According to Forbes Magazine, companies need to understand the critical importance of data quality.
Negative outcomes of poor and/or inaccurate data include:
- Poor decision making, based upon flawed analytics
- Greater loss of productivity in order to fix data inaccuracies further down the pipeline from where it was gathered
- Huge fines from regulatory compliance issues
- Poorly targeted marketing communications
- Damage to your company's reputation: An example would be Apple's 2012 Maps roll-out that was plagued by inaccurate and missing data
- The data helps you do what you intend with it: Such as data you have collected to determine how well customers can navigate around your website. Does the data actually help you understand that metric and make decisions on how to improve your online offering?
- The data is an accurate representation of what is going on in the real world
What Professional Skills Aid in Data Quality Management (DQM)?
According to the Data Governance Institute, for a smaller organization, there are really three levels of employees who will deal with the management of your data:
Your Chief Data Officer or DQ Manager: This employee or consultant could actually have a number of different titles, but their role is to be the highest manager of your data. They will need to assemble a team from each department that will oversee the data. Information Week explains that this person will need to have multiple key skills, such as be highly experienced in your business field of endeavor, have a strong set of data management skills, be fluent with statistics and be very well-versed in managing the collection and usage of data. They need to have the focus of ROI.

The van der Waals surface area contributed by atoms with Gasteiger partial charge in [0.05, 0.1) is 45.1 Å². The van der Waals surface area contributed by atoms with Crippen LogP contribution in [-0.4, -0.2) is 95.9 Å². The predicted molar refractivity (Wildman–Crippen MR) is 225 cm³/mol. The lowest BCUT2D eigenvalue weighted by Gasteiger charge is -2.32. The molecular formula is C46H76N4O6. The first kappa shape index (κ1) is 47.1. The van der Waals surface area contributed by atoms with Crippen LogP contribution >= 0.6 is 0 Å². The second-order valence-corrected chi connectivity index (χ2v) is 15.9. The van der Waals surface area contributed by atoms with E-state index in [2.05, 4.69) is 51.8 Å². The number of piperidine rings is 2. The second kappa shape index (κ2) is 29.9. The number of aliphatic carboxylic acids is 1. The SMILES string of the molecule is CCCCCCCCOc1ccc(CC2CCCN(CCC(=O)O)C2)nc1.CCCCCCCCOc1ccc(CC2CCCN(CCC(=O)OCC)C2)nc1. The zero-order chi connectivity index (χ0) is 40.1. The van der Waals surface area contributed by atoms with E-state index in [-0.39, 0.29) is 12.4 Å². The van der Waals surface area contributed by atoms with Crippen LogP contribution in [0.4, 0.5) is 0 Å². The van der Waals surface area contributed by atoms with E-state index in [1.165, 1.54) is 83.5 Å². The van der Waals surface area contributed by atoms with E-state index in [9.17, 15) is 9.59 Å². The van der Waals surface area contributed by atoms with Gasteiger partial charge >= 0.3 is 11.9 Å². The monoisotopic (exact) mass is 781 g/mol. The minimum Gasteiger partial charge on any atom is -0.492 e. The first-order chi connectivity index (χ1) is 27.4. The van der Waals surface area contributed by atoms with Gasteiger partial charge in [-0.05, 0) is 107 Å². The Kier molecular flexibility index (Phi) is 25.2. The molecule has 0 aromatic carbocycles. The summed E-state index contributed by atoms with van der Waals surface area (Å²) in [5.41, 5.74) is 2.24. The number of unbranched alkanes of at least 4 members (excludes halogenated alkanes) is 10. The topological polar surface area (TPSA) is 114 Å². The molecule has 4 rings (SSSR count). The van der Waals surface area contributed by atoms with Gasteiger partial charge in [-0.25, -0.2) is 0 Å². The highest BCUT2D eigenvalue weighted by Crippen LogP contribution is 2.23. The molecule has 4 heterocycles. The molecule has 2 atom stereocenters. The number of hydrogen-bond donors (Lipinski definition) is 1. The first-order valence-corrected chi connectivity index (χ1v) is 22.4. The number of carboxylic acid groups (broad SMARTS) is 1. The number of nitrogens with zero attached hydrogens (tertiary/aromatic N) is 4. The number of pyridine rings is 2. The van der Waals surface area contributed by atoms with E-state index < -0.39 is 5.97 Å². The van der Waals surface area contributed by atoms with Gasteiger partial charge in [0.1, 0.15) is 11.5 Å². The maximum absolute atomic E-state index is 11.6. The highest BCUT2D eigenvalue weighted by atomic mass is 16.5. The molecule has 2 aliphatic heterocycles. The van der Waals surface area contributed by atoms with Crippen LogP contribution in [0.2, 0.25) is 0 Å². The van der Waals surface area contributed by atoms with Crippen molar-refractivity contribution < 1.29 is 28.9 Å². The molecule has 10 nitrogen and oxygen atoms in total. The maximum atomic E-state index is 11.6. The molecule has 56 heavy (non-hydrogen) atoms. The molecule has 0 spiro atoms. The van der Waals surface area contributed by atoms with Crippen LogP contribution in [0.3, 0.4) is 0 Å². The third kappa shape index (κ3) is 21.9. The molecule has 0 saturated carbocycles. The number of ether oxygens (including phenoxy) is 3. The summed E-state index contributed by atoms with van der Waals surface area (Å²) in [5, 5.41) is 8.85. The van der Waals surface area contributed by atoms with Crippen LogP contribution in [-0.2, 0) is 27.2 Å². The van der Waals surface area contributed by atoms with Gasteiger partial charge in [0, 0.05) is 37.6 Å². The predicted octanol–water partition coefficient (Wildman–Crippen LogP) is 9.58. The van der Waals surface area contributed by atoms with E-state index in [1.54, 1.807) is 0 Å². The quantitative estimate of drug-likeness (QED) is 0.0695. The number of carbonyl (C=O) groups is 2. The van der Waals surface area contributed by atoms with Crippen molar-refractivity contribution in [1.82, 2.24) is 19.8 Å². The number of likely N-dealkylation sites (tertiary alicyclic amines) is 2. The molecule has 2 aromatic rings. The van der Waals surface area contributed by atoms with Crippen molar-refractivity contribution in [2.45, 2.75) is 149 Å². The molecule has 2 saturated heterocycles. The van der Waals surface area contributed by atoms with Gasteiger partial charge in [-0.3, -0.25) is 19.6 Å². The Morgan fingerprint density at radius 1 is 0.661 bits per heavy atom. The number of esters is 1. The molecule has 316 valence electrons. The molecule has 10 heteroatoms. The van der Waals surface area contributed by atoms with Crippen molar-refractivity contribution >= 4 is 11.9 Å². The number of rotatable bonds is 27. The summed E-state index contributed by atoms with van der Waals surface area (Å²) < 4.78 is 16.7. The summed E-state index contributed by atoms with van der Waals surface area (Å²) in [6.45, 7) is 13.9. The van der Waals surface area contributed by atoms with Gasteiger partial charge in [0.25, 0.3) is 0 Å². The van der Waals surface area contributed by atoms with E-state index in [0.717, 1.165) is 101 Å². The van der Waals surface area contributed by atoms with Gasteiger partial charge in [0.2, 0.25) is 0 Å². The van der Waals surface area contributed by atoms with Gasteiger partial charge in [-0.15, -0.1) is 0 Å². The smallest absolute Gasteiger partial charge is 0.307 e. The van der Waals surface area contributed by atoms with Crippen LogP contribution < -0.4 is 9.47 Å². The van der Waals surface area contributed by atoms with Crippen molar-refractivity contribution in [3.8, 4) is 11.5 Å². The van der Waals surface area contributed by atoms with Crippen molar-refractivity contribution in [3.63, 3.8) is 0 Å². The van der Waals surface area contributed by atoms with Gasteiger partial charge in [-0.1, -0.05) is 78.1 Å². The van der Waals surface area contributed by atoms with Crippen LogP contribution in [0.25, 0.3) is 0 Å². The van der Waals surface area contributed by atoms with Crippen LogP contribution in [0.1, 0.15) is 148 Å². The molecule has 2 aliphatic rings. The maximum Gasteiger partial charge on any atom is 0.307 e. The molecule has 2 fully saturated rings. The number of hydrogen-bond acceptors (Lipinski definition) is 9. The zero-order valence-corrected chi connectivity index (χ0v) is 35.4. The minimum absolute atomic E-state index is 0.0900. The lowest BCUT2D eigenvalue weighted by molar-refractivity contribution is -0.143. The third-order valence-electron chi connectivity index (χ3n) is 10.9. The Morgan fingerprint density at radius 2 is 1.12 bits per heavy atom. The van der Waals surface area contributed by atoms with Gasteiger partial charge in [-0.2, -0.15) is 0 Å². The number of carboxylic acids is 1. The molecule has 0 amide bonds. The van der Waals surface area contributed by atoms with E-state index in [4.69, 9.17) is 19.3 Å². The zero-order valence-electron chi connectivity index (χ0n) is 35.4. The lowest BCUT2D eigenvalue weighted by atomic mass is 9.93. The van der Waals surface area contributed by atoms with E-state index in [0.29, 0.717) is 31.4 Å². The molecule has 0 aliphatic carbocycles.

The Data Quality Management Team: This team will be comprised of employees from each department that can fluently communicate with the other members of the team about the data that their department collects and uses. They will need to be great team players who can bridge differences and find ways to break down silos in order to create a system of DQM that works for all departments and contributes to the company's bottom line. They will need to take those communication skills and return to their own departments to help promote changes that may be made in data collection, analytics and standardization rules.
A Possible 4th Group of Data Stewards: If your organization is a bit larger, there will be data stewards who will be performing direct work on the data in order to carry out the decisions of the DQM team. This group will need the skill set to actually make changes to the data for the purposes of improving accuracy, standardizing, cleansing and creating new categories of data, as needed.
The Rest of Your Employees: Forbes is advocating for all employees to have a good set of data skills. The reason is that they have found the data skill set of many employees outside of IT usually is not adequate for them to utilize data to run analytics and make decisions on their own. For example, the marketing department can take data and analyze it to see how to better target prospects that are more likely to become customers in order to focus marketing efforts.
Forbes advocates all employees take courses in statistics and data visualization. The latter is the skill set to lay out the data in a manner that others can understand its significance. Today, such courses can be taken online through Coursera, Udemy and other providers for reasonable prices. In the case of Coursera, the courses are often taught by college professors at major universities around the country.
Now that many more companies are beginning to realize how much money they can save by having a culture of DQM and high quality data, the next step is that they ensure all employees have the necessary skill sets in order to maintain and utilize that data in order to improve ROI.